Is the FEFLOW model ready for FePEST?
This is normally a question each modeller has to evaluate prior initiate the work in FePEST. Below we have listed few questions, which can help you to check if the FEFLOW FEM file (*.fem) is ready for a PEST operation.
Related to Basic Settings
The model convergence is a very important information to judge if the work in FePEST can be initiated. Since FEFLOW parameters will be automatically adjusted by PEST during any of its operation models (Estimation, Predictive analysis, Regularization, Pareto and Monte Carlo), a numerically "weak" model setup will lead to a slower convergence of the PEST optimization or may prevent it altogether. The modeller should therefore be mindful when setting up a model that is meant to be calibrated with PEST. If instabilities cannot be prevented however, usage of the IES (Iterative Ensemble Smoother) method instead of the classic GLM method may be preferred, as it is a lot more forgiving in terms of model instabilities.
Certain knowledge about parameter uncertainty and variation within the model domain is always very beneficial, for example for parameter estimation, Monte Carlo analysis, etc in PEST. If working with the Iterative Ensemble Smoother (PESTIES), knowledge (or estimation) of the parameter uncertainty is fundamental to the process.
You can get an initial idea what information is relevant from the list below:
Parameter bounds:
• Allowed parameter variation (upper and lower bounds).
• How is the variability of the parameters? Is there any information about the spatial correlation (e.g. variogram), interpolation method, etc.
• Has anisotropy to be considered in the system?
Further details are discussed in section Parameter Definitions.
All the PEST operation modes require certain Observation Definitions.
An operation without a single observation is misleading and technically not supported. Observations are used to define the measurement objective function in PEST and these can be standard FEFLOW Observation points, FEFLOW budget groups and/or any other information parsed via a plugin or script.
Understanding the uncertainty of the observations that are the calibration target is important to set a correct weighting of the different observations. Observations with higher certainty should thereby have a higher weight in the calibration than observations with a lower uncertainty.
Note that observation uncertainty not only arises from a measurement error (e.g. of the measurement instrument), but is the accumulation of all effects that are expected to prevent the model to match the observations; including for example surveillance errors, temporal variations in steady state model but also known model defect, e.g. an observation bore very close to a an abstraction well or a boundary conditions with an unknown value.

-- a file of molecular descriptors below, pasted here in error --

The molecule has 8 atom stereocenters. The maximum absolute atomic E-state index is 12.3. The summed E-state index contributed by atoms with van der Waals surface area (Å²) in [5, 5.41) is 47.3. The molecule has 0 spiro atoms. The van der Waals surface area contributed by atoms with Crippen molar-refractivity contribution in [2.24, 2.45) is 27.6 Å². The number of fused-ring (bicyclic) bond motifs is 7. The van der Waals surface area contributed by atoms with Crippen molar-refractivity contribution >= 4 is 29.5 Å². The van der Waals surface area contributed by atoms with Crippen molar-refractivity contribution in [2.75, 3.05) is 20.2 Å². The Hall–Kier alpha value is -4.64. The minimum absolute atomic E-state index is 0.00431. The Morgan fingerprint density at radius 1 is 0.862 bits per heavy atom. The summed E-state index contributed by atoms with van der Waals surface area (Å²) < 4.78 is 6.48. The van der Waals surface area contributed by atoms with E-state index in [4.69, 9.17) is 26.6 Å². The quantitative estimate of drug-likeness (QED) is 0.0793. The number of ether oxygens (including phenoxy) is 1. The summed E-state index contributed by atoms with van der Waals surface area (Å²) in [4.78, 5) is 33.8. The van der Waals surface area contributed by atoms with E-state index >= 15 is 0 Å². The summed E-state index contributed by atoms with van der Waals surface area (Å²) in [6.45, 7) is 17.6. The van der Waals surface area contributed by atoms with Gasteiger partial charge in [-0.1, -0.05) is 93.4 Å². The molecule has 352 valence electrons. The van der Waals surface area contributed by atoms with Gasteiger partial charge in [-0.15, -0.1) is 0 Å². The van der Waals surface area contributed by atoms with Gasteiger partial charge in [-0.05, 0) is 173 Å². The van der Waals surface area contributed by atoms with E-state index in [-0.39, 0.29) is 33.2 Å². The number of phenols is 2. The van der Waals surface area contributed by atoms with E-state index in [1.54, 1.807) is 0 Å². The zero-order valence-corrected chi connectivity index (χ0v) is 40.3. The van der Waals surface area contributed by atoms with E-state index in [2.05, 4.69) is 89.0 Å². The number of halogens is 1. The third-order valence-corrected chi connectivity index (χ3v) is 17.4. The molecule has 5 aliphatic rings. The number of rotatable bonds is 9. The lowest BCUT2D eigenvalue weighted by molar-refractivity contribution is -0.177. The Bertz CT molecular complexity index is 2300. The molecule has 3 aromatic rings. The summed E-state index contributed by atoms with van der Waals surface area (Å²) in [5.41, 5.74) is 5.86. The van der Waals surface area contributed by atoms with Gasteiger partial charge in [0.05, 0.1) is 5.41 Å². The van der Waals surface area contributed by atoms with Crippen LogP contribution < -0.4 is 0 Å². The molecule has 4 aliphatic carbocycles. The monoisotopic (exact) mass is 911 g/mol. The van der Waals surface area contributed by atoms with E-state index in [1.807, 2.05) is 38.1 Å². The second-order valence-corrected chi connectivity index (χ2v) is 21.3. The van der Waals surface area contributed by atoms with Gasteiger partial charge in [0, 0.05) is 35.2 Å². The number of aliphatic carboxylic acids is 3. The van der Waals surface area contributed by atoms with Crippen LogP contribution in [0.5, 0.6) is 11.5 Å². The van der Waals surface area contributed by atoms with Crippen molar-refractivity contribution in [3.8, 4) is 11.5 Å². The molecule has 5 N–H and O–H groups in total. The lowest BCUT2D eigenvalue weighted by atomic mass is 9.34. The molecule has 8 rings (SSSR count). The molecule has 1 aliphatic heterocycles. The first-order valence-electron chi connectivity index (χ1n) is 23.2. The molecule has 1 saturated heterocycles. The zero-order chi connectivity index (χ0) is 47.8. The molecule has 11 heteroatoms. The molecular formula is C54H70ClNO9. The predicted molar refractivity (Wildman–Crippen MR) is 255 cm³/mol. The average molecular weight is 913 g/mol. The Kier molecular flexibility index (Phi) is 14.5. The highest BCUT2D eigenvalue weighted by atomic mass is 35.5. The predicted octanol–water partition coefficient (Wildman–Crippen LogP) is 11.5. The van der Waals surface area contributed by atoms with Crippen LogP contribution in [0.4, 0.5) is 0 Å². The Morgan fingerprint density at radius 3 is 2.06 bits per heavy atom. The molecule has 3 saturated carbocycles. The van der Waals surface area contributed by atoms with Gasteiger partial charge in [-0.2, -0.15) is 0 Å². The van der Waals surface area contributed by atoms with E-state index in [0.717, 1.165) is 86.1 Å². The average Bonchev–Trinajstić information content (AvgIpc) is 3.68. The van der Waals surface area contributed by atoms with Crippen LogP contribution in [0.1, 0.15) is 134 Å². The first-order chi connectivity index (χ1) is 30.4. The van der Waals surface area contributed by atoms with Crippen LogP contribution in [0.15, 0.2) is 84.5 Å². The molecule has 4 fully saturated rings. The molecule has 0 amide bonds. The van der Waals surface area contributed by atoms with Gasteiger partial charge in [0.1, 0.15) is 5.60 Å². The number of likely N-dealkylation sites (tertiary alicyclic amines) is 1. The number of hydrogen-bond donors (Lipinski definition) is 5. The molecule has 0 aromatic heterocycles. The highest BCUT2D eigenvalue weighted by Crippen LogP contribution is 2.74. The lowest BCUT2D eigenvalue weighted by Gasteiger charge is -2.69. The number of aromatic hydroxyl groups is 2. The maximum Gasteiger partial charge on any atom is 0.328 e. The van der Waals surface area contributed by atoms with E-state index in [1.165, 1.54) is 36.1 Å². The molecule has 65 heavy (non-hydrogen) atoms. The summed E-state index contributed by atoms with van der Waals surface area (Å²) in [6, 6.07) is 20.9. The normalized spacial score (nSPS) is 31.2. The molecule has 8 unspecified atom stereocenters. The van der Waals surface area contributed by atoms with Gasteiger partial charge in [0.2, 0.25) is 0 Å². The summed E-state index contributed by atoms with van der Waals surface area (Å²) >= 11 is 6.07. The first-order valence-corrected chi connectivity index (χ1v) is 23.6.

In a general situation, some observations are also more important (or relevant) than others. In these circumstances a good practice is to include this in the weighting strategy. Weights can define the observation definitions more dominant on the measurement objective function.
Note that when using the Iterative Ensemble, knowledge (or estimation) of the observation uncertainty is fundamental to the process.
Further details are discussed in section Observation Definitions.
Helpful to know it
A Priori (prior) knowledge about parameter uncertainty and variability within the model domain is beneficial, for example for regularized parameter estimation, Monte Carlo analysis and IESOptimization, etc in PEST. You can get an initial idea what information is relevant from the list below:

Parameter bounds : Allowed parameter variation (upper and lower bounds).

How is the spatial variability of the parameters? Is there any information about the spatial correlation (e.g. variogram), interpolation method, etc.

Has anisotropy to be considered in the system?
In a general situation, there are some observation sets more important (or relevant) than others. In these circumstances a good practice is to identify possible observation weighting strategy. Weights can define the observation definitions more dominant on the measurement objective function.
In case there is no prior knowledge about observation relevance, a first PEST run in FePEST with equal observation weights can be also used to understand the contribution of each observation (or observation group) to the measurement objective function, thus the parameter estimation (calibration process).
Further information can be found in our discussion on the section Observation Definitions.
Depending on the conceptual model, there may be certain "rules" to be respect for some parameters used in the PEST operation, strictly speaking on the Estimation mode. Such rules can be for example zones of homogeneity, anisotropy ratios (e.g. horizontal and vertical conductivity), spatial parameter variability, etc.
It is always good to write down these "rules", since they can be later implemented as the prior knowledge to guide PEST during its operation.
More information is available in section Prior Information.